I had a friend who was a lot of fun to hang out with. I always looked forward to spending a girl's night out with her, and she was a great help to me during many a deployment. She was, however, one of the last people I would ask to watch my boys. This wasn't because I didn't think she could handle them, but more because it bothered me at how little good she seemed to find in her own children.
I knew she loved her kids because they were well cared for. She always made time for them, and would stand up for them when needed. When she talked about them in casual conversation, however, it seemed they had no redeeming qualities. When I would try to compliment one of them, she inevitably rolled her eyes and told me something negative this particular child had done. It frustrated me, and eventually led to me spend less time with her.
I want to say her behavior was unique, but it really isn't. I've even seen it show up on blogs where the description of a child in the sidebar includes something negative. Why is it we feel the need to put down our own kids? Why is it so important to let everyone else know why they aren't perfect? Is it really so bad to just accept a compliment or keep the negative thoughts between you and your child? What will people think of us if we keep our comments positive? And, really, does it even matter?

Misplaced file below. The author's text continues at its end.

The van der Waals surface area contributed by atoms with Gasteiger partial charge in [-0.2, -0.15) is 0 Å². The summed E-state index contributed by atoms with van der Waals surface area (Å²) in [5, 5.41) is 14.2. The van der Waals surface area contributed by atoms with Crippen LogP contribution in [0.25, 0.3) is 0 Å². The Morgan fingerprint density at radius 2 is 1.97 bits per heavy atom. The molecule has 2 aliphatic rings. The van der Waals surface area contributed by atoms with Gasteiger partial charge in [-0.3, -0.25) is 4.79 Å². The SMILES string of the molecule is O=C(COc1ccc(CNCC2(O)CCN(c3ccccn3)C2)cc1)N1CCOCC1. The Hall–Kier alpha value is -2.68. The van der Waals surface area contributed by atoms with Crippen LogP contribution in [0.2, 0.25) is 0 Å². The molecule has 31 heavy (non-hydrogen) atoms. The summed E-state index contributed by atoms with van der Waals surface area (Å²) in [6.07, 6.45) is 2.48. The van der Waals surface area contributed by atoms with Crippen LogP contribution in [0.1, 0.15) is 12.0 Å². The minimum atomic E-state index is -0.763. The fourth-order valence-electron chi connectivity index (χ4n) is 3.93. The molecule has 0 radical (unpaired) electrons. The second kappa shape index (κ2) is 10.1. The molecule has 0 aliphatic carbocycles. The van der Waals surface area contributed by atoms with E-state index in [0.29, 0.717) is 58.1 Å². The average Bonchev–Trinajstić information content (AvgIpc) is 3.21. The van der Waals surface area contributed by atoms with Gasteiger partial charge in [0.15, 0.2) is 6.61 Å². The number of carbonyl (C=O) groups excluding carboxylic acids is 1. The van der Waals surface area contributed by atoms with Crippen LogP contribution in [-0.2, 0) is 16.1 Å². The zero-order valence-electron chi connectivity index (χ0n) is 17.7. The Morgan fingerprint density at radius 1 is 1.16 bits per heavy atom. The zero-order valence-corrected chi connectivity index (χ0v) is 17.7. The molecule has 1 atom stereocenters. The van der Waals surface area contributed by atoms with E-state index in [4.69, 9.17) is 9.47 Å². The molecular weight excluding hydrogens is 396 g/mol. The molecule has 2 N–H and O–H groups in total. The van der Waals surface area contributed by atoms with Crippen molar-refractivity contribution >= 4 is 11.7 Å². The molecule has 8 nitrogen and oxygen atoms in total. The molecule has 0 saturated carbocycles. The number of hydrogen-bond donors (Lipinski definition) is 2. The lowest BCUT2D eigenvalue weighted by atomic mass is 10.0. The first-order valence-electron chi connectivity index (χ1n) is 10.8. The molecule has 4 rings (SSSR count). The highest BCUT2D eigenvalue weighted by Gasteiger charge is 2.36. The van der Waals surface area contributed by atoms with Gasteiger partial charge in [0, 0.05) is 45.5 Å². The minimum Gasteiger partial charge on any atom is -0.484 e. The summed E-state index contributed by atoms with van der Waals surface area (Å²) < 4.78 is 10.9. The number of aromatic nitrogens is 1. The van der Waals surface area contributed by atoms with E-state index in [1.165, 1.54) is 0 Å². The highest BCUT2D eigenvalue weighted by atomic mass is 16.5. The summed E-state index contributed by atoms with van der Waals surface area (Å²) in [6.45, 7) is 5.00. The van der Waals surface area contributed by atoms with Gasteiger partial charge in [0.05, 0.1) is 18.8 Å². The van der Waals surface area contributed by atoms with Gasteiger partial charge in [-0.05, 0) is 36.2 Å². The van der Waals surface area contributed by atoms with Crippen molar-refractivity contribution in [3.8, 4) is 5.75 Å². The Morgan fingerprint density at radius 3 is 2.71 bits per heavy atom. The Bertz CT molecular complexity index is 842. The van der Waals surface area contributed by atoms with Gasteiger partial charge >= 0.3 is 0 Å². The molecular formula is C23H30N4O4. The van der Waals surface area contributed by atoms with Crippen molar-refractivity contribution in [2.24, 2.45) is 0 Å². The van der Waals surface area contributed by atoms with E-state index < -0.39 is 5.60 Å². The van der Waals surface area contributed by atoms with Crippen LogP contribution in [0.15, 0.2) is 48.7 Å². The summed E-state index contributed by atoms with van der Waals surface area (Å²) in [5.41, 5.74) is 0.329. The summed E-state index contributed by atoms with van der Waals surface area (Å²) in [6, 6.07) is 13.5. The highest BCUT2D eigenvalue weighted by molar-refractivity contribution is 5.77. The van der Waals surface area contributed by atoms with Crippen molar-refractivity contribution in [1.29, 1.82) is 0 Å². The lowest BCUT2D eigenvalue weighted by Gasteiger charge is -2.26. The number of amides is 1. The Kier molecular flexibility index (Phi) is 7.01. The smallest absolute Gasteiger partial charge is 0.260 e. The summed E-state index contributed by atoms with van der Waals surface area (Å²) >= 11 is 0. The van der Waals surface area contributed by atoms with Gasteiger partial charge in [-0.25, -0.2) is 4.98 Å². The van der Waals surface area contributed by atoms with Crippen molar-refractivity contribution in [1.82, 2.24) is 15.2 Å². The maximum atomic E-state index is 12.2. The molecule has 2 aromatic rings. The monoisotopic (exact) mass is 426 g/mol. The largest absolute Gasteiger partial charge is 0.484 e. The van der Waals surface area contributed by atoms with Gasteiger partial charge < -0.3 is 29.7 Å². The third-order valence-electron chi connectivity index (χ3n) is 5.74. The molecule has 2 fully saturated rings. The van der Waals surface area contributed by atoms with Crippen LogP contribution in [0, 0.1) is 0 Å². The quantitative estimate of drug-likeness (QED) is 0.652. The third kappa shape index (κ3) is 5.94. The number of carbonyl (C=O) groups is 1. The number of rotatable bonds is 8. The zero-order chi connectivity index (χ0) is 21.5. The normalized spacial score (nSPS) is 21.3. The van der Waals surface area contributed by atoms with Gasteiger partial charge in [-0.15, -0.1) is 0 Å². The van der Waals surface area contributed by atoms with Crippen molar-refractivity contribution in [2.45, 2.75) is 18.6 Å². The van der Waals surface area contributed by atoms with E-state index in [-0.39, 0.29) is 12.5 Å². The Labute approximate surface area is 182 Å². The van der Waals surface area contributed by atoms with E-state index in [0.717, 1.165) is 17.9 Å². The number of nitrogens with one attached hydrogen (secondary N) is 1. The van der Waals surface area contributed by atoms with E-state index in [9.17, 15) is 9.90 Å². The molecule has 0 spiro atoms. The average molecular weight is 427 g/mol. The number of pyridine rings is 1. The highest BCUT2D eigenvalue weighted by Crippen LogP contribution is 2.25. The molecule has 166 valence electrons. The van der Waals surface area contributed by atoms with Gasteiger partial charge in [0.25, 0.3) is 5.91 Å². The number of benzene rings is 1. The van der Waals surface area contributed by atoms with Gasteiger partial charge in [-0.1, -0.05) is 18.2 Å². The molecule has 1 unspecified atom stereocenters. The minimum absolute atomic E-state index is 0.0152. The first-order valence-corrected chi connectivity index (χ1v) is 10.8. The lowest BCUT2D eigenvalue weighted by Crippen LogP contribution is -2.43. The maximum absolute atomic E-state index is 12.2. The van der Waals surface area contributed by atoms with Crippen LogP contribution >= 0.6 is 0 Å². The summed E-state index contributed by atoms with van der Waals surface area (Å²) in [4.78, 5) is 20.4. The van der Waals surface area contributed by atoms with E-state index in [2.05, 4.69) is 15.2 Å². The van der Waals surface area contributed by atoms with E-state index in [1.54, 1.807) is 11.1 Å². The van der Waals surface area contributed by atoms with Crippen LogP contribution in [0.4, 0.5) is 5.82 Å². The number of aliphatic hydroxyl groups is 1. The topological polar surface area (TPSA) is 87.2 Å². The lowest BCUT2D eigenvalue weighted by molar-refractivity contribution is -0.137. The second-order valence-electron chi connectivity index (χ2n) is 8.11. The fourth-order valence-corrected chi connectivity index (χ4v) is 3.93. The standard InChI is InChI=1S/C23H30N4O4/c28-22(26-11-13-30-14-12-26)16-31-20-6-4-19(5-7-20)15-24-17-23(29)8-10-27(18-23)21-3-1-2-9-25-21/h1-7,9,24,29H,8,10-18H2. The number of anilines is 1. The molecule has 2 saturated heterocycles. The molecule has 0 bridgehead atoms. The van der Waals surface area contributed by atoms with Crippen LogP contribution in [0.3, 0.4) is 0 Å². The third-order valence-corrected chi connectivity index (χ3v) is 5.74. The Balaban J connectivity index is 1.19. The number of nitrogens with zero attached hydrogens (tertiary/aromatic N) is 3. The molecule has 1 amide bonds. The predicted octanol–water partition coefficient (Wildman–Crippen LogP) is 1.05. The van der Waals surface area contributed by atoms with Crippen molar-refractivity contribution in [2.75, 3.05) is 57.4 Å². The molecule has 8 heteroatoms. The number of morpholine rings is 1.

I know I'm not immune to this. More than once, I've found myself countering a compliment with a, "Yeah, now if only he could learn to pick up his toys at home!" or something similar. I'm trying not to do this anymore. I'm supposed to be their advocate, their cheerleader, the one that loves them no matter what. If the message I'm sending instead is that they are full of failure, where does that leave them?
The saddest thing to me about my friend's behavior was knowing that it would eventually harm her relationship with those same children. I heard a lot of this kind of talk from my own mother, and I got the message that she didn't think that highly of me. I carried that with me for a long time. I used to think that everything I've done since leaving my childhood behind was a way to prove her wrong, but now I wonder if maybe she did see good things in me, but chose to keep them to herself, as my friend is doing now. What a difference it would have made if she had shared!
Ana is a mother of two small sons, and keeps believing she'll publish a novel one of these days. She is also a restless soul who would like to do nothing more than move around the world for the rest of her life. Her submariner husband has obliged by sending them all to the Bahamas for three years, where she blogs about life at Sunrise on the Water.
*Pic taken by Ana.